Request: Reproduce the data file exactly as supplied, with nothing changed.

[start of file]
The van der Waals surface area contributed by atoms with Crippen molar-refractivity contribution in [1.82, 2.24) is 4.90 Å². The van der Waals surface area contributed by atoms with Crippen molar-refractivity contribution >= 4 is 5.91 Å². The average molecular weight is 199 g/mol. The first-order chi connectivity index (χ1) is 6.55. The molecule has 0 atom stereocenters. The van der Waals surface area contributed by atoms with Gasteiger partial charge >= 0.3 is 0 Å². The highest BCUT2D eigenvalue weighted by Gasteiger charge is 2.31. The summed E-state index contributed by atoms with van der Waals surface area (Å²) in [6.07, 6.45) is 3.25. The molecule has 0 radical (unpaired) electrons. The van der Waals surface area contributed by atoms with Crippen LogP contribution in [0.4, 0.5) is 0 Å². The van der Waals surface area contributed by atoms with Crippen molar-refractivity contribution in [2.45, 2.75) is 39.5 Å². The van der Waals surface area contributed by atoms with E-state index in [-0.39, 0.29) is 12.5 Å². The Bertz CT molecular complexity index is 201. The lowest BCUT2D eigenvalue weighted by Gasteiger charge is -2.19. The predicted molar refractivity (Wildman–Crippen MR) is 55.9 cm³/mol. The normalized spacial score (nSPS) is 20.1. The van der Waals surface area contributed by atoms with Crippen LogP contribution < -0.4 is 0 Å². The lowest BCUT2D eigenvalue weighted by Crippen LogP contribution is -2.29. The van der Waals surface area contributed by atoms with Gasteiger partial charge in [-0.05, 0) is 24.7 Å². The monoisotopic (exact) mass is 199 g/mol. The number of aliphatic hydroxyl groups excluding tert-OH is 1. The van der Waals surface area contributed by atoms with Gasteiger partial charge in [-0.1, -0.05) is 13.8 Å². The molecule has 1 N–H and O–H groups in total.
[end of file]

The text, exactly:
The van der Waals surface area contributed by atoms with Crippen molar-refractivity contribution in [1.82, 2.24) is 4.90 Å². The van der Waals surface area contributed by atoms with Crippen molar-refractivity contribution >= 4 is 5.91 Å². The average molecular weight is 199 g/mol. The first-order chi connectivity index (χ1) is 6.55. The molecule has 0 atom stereocenters. The van der Waals surface area contributed by atoms with Gasteiger partial charge >= 0.3 is 0 Å². The highest BCUT2D eigenvalue weighted by Gasteiger charge is 2.31. The summed E-state index contributed by atoms with van der Waals surface area (Å²) in [6.07, 6.45) is 3.25. The molecule has 0 radical (unpaired) electrons. The van der Waals surface area contributed by atoms with Crippen LogP contribution in [0.4, 0.5) is 0 Å². The van der Waals surface area contributed by atoms with Crippen molar-refractivity contribution in [2.45, 2.75) is 39.5 Å². The van der Waals surface area contributed by atoms with E-state index in [-0.39, 0.29) is 12.5 Å². The Bertz CT molecular complexity index is 201. The lowest BCUT2D eigenvalue weighted by Gasteiger charge is -2.19. The predicted molar refractivity (Wildman–Crippen MR) is 55.9 cm³/mol. The normalized spacial score (nSPS) is 20.1. The van der Waals surface area contributed by atoms with Crippen LogP contribution < -0.4 is 0 Å². The lowest BCUT2D eigenvalue weighted by Crippen LogP contribution is -2.29. The van der Waals surface area contributed by atoms with Gasteiger partial charge in [-0.05, 0) is 24.7 Å². The monoisotopic (exact) mass is 199 g/mol. The number of aliphatic hydroxyl groups excluding tert-OH is 1. The van der Waals surface area contributed by atoms with Gasteiger partial charge in [-0.1, -0.05) is 13.8 Å². The molecule has 1 N–H and O–H groups in total.